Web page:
My blog has moved! Redirecting...

You should be automatically redirected. If not, visit and update your bookmarks.


This blog and all its contents has relocated to:
Please go there. Thanks.

Saturday, October 17, 2009

Bomb In A Birdcage: Song By Song

I have, for a few months now, been utterly entranced by the dreamy lyrics and milky tones of Alison Sudol aka ‘A Fine Frenzy’. So when I discovered she had a new album out, ‘A Bomb in a Birdcage’ (a title taken from the song ‘What I Wouldn’t Do’), I was downloading it quicker then said bomb could blow that birdcage to smithereens- and I was not disappointed. The age old cliché that a second album is never good as the first here is completely thrown up in the air. It has been described by critics as “closer to mainstream pop, with less of the singer-songwriter feel and more synthy sounds and bouncier beats. A Fine Frenzy's second album isn't a huge change of direction but more an evolution of sound”. But here’s it broken down, song by song:

1. What I Wouldn’t Do – Whilst not being my favorite song on the album, ‘What I Wouldn’t Do’ is a happy, refreshing way to start an album. It kicks off with a cheerful guitar sequence with the occasional tinkling of the ivories before slipping effortlessly and beautifully into the sweet vocals of Alison Sudol with splashings of pretty harmonies. A nice start.

2. New Heights – This song is closer to her old stuff that we saw in ‘One Cell in the Sea’. This song appears to be care-free, but if you slip past the smooth vocals and happy-go-lucky piano score, you can hear Sudol’s lyrical genius. Beautiful.

3. Electric Twist – Officially one of those songs that tattoos itself on your mind, and before you go comparing it to the likes of Black Lace’s Agadoo or some of the awfully repetitive corporate stuff you get nowadays, give it a listen. ‘Electric Twist’ is some of those songs that make you smile or, in my case anyway, actually get off you chair and do some electric twisting- and I thought only Bill Haley and the Comets could do that!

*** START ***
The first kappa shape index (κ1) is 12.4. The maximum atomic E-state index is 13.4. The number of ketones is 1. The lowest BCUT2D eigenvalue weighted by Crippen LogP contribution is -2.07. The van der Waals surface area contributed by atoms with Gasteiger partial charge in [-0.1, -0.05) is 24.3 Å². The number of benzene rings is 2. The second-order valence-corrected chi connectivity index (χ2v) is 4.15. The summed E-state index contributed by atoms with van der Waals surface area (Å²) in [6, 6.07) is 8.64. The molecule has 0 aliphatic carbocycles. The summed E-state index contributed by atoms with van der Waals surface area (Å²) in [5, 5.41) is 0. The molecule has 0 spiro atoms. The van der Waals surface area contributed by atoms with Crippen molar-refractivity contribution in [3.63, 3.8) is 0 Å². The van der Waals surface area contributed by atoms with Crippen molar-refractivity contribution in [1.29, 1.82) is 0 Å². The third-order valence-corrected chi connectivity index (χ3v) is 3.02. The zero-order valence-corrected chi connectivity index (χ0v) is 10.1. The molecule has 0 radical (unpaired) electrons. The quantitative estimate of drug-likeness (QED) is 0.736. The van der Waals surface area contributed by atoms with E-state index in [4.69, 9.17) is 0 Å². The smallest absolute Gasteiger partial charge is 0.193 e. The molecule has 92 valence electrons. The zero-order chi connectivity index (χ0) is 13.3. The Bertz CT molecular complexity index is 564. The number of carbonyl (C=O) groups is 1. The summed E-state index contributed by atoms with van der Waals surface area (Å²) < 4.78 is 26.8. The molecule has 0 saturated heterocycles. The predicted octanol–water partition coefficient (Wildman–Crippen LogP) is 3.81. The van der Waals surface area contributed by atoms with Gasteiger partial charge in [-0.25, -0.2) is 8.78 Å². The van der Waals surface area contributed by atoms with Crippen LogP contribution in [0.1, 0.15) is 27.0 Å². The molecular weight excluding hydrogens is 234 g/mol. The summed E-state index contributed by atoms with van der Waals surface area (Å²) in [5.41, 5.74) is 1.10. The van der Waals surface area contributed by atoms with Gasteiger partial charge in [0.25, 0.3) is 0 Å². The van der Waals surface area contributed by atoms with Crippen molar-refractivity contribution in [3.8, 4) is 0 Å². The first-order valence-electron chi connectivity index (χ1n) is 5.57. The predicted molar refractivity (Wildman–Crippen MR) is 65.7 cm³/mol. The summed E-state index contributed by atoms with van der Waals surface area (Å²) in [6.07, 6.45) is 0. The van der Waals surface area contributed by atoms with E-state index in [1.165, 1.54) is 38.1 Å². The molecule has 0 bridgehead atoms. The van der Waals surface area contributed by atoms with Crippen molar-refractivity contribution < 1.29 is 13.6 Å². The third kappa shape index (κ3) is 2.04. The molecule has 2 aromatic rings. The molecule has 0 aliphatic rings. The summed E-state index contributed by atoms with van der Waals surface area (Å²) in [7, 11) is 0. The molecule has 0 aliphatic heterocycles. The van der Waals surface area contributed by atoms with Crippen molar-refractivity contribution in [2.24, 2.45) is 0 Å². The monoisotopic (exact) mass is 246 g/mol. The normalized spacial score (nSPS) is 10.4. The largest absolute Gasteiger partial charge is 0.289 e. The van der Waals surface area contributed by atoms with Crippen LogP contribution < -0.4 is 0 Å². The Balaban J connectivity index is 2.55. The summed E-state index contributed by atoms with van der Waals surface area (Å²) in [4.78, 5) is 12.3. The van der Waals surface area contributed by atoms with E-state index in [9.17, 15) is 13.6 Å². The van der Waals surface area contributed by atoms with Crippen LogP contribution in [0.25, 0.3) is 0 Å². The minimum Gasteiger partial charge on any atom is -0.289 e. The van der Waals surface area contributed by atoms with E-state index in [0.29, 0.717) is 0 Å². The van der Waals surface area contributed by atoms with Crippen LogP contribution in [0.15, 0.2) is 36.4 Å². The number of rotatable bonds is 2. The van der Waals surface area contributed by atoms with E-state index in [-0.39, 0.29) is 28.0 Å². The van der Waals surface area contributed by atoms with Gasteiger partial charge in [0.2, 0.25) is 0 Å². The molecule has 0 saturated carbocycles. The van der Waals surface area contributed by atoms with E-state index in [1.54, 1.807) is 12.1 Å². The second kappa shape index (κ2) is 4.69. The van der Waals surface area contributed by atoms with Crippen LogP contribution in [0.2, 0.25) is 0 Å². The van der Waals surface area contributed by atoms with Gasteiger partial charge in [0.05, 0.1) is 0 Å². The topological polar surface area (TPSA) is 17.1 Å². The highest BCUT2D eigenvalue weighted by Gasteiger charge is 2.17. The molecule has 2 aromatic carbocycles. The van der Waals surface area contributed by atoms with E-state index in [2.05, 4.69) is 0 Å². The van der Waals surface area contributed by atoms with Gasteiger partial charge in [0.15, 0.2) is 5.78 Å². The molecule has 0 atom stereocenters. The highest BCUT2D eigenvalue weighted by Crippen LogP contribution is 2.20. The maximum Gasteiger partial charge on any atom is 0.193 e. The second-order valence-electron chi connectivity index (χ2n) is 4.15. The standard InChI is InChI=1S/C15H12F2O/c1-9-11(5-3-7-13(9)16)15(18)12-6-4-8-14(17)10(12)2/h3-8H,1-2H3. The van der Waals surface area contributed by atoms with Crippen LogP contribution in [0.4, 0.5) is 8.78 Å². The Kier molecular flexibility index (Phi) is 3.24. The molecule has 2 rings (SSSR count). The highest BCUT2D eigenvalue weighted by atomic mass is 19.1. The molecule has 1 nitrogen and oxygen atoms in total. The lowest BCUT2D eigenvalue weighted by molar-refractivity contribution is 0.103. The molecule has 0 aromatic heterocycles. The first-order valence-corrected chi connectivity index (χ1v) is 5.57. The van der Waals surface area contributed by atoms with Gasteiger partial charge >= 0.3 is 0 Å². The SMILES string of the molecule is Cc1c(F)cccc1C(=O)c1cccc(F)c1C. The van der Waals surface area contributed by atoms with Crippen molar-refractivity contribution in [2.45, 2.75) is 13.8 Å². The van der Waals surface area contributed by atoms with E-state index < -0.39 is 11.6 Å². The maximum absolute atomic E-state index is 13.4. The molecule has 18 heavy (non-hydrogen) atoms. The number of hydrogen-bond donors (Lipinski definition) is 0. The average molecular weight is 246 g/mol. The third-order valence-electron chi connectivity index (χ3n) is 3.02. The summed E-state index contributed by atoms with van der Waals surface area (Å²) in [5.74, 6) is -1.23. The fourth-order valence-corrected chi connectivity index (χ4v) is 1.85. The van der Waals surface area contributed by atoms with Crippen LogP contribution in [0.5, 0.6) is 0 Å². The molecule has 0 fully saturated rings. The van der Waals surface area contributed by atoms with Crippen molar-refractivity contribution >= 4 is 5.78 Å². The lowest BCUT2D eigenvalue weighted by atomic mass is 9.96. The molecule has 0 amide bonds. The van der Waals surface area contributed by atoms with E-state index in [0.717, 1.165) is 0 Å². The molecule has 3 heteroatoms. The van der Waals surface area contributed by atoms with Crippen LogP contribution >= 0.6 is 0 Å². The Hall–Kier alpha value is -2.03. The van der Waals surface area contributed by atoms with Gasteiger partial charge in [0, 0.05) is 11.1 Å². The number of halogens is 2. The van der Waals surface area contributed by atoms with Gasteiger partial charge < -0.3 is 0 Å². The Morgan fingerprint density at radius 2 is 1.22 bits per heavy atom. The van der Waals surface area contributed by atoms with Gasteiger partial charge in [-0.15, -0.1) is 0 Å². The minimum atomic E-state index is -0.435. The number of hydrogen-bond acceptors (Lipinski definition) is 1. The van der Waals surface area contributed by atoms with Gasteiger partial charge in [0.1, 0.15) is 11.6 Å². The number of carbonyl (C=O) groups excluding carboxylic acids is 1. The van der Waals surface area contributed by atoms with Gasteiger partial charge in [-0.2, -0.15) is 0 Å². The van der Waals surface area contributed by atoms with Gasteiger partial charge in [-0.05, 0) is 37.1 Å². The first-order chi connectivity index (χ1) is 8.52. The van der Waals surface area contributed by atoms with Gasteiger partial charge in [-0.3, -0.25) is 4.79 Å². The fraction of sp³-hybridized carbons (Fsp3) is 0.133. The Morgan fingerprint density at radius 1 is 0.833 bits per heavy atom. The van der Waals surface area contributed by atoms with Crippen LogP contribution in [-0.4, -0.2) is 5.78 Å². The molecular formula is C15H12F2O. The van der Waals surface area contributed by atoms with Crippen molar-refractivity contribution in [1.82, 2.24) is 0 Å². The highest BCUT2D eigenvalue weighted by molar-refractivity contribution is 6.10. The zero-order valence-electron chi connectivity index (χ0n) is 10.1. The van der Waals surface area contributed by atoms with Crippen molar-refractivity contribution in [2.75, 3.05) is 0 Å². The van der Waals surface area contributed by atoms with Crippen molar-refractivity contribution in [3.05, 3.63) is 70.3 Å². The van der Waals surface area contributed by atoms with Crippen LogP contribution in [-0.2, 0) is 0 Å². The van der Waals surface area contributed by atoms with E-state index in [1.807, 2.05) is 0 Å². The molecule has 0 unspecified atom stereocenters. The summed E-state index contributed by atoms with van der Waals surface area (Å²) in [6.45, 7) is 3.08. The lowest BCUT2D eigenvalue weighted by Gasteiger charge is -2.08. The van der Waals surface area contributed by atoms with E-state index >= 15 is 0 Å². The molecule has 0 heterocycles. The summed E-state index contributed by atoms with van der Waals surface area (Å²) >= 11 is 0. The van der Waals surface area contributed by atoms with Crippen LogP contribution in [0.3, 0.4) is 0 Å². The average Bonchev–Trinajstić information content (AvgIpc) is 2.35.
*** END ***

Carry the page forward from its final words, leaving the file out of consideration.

4. Happier – Perhaps my favorite song on the album. Sudol’s vocals are hauntingly beautiful, the lyrics filled with the stark realism of any break up when although neither person wants to part, you know it’s for the best. Definitely, definitely, definitely worth a listen.

5. Swan Song – A soulful tune with beautiful lyrics. Not my favorite; the one song on the album that I skip on shuffle, but if you’re into melancholy ballads, this is the one for you.

6. Elements – this song starts with a slow, almost military-like drum beat before slowly layering on the synthy sounds, before kicking into the actual song. I really like this song, it feels like it has many layers – an onion, if you will – that need to be broken down. Magnificent.

7. The World Without – This has a very pop-y feel about it; sweet, happy listening for when you're feeling down.

8. Bird of Summer – Here Sudol retracts into the singer-songwriter aura that we saw in her first album, with a truly beautiful piano score. However, that's not what I love about this song; it’s the happy chirps of wind instruments in the introduction, a fun way of reacting to the calls of birds without following down the route of other artists and layering on some sound clips. Plus, it’s always good, because it means I don’t glance out of my window wondering where all the birds are (Your Only Doll – Laura Marling: I just never learn!)

9. Stood Up – Definitely one of my favorites, ‘Stood Up’ has a more powerful, independent feel then the rest of the album. Rather then the sweet dulcet tones we hear on the rest of the album, here Sudol’s voice is synthy and interesting.

10. The Beacon – Actual pure lyrical genius! With the repetitive, monotonous words of mainstream chart-toppers today it’s refreshing to actually hear a metaphor. ‘The Beacon’ is absolutely bittersweet and beautiful, a song for the soul.

Somehow I have a feeling that me and ‘A Fine Frenzy’ will be carrying on this love affair for many years to come...

Source for review:

Chloe x

No comments:

Post a Comment

Blog Widget by LinkWithin